1. donation of at least US$100,000 to the National Economic Fund;
  2. purchase of real estate in a government approved project26 with a value of at least US$300,000;
  3. business investment in St Lucia of at least US$1 million; and
  4. purchase of government bonds with a value of at least US$500,000.

In May 2020, the government introduced a new interest-free bond option, the Covid-19 Relief Bond, with an investment threshold of US$250,000 for a single applicant and five-year holding period. Furthermore, the government administrative fees for this option have been reduced from US$50,000 to US$30,000, and this only has to be paid after approval. If the application includes one dependant, the required threshold remains the same, although the mandatory holding period increases to six years. If there are up to four dependants in the application the investment holding period can be extended to seven years. This new option will remain in force until 31 December 2020.

Government processing and due diligence fees also apply. Investors of good character and repute can opt to make a contribution to the development of St Lucia and in return are given the opportunity to apply for St Lucia citizenship and passport. Residency is not required for citizenship and generally the process takes around three months. There is no interview during the application process and applicants are not required to demonstrate any managerial experience or language skills. Application should be submitted through authorized agents using forms available online.27 St. Lucia allows dual citizenship and citizenship can be inherited by further generations.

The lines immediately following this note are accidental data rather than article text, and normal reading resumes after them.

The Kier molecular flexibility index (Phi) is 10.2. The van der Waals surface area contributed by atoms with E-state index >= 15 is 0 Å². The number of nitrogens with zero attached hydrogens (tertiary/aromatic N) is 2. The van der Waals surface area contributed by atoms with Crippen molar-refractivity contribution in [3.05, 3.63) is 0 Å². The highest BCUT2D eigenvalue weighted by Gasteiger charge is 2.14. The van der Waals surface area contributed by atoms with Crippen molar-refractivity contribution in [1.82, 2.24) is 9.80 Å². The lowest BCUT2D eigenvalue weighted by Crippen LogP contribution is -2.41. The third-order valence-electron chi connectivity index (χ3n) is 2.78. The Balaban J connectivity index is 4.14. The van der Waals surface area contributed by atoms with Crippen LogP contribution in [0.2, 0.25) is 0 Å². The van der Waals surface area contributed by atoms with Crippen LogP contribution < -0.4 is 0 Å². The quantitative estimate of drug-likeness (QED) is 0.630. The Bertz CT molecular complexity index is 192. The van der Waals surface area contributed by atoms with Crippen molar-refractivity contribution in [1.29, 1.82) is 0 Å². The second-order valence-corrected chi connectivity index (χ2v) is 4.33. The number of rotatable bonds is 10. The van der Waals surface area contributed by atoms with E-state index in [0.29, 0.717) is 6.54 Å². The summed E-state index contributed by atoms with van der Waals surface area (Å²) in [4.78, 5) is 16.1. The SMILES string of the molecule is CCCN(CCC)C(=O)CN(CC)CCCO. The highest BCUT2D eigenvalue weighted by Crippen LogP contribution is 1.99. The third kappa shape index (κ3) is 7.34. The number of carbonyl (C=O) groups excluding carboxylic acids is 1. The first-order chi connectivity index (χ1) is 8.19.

Investors can include dependants in the CIP application, including spouses, children under the age of 26, mentally or physically challenged dependent children, and parents (no matter their age). If an investor chooses the National Economic Fund option and applies together with a spouse, the contribution requirement is US$140,000. For an application for a family of up to four members, the threshold increases to US$150,000. In the application covering a family of four, the fee for additional dependants is reduced to US$15,000 (from the regular fee of US$25,000 for inclusion of a dependant in a CIP application). In May 2020, the government also lowered significantly the registration fee for new babies of its economic citizens, and this now stands at US$500, instead of US$25,000.

Obtaining a second passport through the St Lucia CIP has many benefits, including visa-free travel opportunities to 146 countries globally, such as the Schengen Area, the United Kingdom and Ireland, Argentina, the CARICOM countries, South Korea and Hong Kong. CIP citizens of St Lucia and natural born citizens are equal in rights, including the right to vote.